Creamsicle sunset arcs over the home’s angular skyline. A circular-drive courtyard, guarded by Mark Statz’s elegant contemporary sculpture, delivers visitors to a warm, inviting entrance.

Richard Springgate

Other Contributions

Elegance and Artistry Meld in Park City Contemporary

THIS HOME IS IRRESISTIBLE — it draws you in. The elegant, contemporary masterpiece in Tuhaye, a planned luxury golf community minutes from Park City, Utah, is brilliantly sited to capture vistas in every direction.

The owners, relocating after retirement, wanted to recreate the clean exterior and open interior environment of their 1980s vintage contemporary home in Tucson, Arizona. “We wanted a contemporary, single-level home that was open, with expansive views and areas to display art,” explains the owner. “That’s what was so important to me, that open, outdoor-indoor feeling.” 

In the living room, a massive bronze relief by Kent Ullberg, "Evolution," dominates the wall above the stacked- stone fireplace. The owners say it’s the touchstone of the home. Flanking, one-piece wooden bowls in the foreground are Ted Knight’s work, sold exclusively by the Thomas Anthony Gallery in Park City.

Their style preference created a challenge for veteran architect Mark Walker of Otto/Walker Architects in Park City. “Contemporary styling was a marked departure from guidelines set by Tuhaye’s architectural review committee,” says Walker. “Our initial plan met with real resistance and we had to educate the committee about what we were trying to do. We had to change some building materials but eventually got the design approved.” Walker sited the home brilliantly to capture stunning views in every direction.

A towering rock-and-steel sculpture created by renowned sculptor Mark Stasz dominates the courtyard. Muted, dry-stack exterior walls are wrapped in a wide, stone band of similar shade. A shed roof with flat, rock-covered expanses creates an appealing skyline. 

The owners love to entertain and the two outdoor fire pits are their favorite places for drinks and evening conversation.

Judy Pfaff’s muted, enigmatic painting, River Bottom, spans an interior wall near the entrance.

The Hearth Room is an open area where the owners entertain or watch television. Glass doors open wide, overlooking the 7th fairway

Monochromatic colors accentuate the home’s clean lines and spacious feel. Inside, floor-to-ceiling glass doors and clerestories wash the space in an abundance of light. Muted gray walls, recessed molding, vaulted ceilings and smooth, sea-grass limestone flooring enhance and soothe. Clean, understated furnishings further the sense of openness. The monochromatic theme extends through every room, with the sole exception of a cheery, colorful powder room.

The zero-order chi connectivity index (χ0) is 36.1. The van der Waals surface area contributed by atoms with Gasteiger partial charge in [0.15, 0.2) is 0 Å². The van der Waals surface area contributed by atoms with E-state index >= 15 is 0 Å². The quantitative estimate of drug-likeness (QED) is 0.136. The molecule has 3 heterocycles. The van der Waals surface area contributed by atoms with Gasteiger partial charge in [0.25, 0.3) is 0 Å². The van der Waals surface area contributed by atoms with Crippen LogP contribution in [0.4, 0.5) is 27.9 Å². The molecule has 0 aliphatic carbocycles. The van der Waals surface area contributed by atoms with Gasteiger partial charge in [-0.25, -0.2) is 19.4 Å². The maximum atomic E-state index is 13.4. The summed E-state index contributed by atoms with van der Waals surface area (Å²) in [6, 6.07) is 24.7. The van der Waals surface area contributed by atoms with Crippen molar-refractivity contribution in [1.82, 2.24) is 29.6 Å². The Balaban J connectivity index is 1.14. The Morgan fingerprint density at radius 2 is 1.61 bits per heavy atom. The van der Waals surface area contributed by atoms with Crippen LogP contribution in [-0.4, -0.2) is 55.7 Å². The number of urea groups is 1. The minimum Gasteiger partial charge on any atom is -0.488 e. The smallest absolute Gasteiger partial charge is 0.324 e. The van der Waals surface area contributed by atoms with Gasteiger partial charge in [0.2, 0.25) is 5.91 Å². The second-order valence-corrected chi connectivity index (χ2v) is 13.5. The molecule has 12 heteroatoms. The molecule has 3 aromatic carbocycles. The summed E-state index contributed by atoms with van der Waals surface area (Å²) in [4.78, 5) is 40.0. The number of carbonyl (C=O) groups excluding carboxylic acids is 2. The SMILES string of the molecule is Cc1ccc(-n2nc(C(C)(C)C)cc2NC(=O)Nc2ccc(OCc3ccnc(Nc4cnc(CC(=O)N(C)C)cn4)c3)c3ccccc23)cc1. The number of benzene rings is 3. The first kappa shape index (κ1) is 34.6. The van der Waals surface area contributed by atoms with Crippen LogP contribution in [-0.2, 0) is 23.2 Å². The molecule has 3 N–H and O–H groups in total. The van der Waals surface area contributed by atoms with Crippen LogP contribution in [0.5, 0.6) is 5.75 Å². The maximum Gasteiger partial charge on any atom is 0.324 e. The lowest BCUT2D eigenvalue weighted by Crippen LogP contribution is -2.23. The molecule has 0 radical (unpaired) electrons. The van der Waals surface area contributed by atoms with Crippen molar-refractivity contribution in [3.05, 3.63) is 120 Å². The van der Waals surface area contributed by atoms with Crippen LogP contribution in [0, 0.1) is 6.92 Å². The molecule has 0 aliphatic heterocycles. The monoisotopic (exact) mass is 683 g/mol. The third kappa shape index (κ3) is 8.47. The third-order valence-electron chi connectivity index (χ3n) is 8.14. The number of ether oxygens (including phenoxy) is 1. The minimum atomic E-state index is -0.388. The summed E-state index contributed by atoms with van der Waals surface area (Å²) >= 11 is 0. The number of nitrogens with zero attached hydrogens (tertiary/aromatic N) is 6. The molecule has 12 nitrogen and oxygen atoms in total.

Every window tells a story in spectacular fashion. Sliding doors open wide to tiered stone patios, sitting areas and fire pits surrounding the home, inviting guests to step outside at the slightest provocation.

The only exceptions to the single-floor living space mandate are a “kid-friendly” basement and a second-story office, where the owners conduct business, read and relax.

There were practical reasons for choosing stone on the main floor and concrete in the spartan basement. “We’ve always had dogs and always will, so we needed the home to be animal friendly. We’d had issues in the past with wood flooring and carpeting. Now, all our floors are hard-surfaced and easy to clean,” the owners say. 

When builder Robbie Sletta suggested building a basement to house heating, cooling and electrical equipment, the owners saw another opportunity. “We have four young grandsons,” she says. “We made the basement into a playroom for them, with a track for them to race cars and ride bikes. When they come to visit, that’s where they go.”

As was true of the architect, the project presented unique challenges for the builder as well. “We did all kinds of unusual things there. The stone band on the exterior was very heavy, so we had to build in a lot of structure behind it to support it,” says Sletta. “When you’re doing something that has to be as clean as that, you have to be very careful.”

Salt Lake City-based designer Robyn Seldin was selected by the owners to do the interiors. She shared their vision of clean lines and uncluttered interiors. “I don’t like interiors that are too contrived and ‘done.’ To me, the biggest reward is an interior that reflects the people who live there and not me.”

The owners brought with them an extensive art collection from their Tucson home. Seldin suggested grouping the collection thematically, so there is a sort of gallery-stroll feel to the home. 

“This project took almost four years,” Seldin says. “I think it’s a very pleasing home that’s not necessarily trendy and will look as good in 20 years as it does now. Also, it’s a great party house!”

The owners point with pride to a massive bronze relief over the stone mantle in the living room. Titled Evolution, the numbered triptych by acclaimed Swedish-born wildlife sculptor Kent Ullberg depicts a bird emerging from the wall in three panels. The entire wall was planned around the piece.

“We’ve lived here over a year now and we haven’t found one thing that we would change,” agree the owners. High praise for their top-tier design and build team.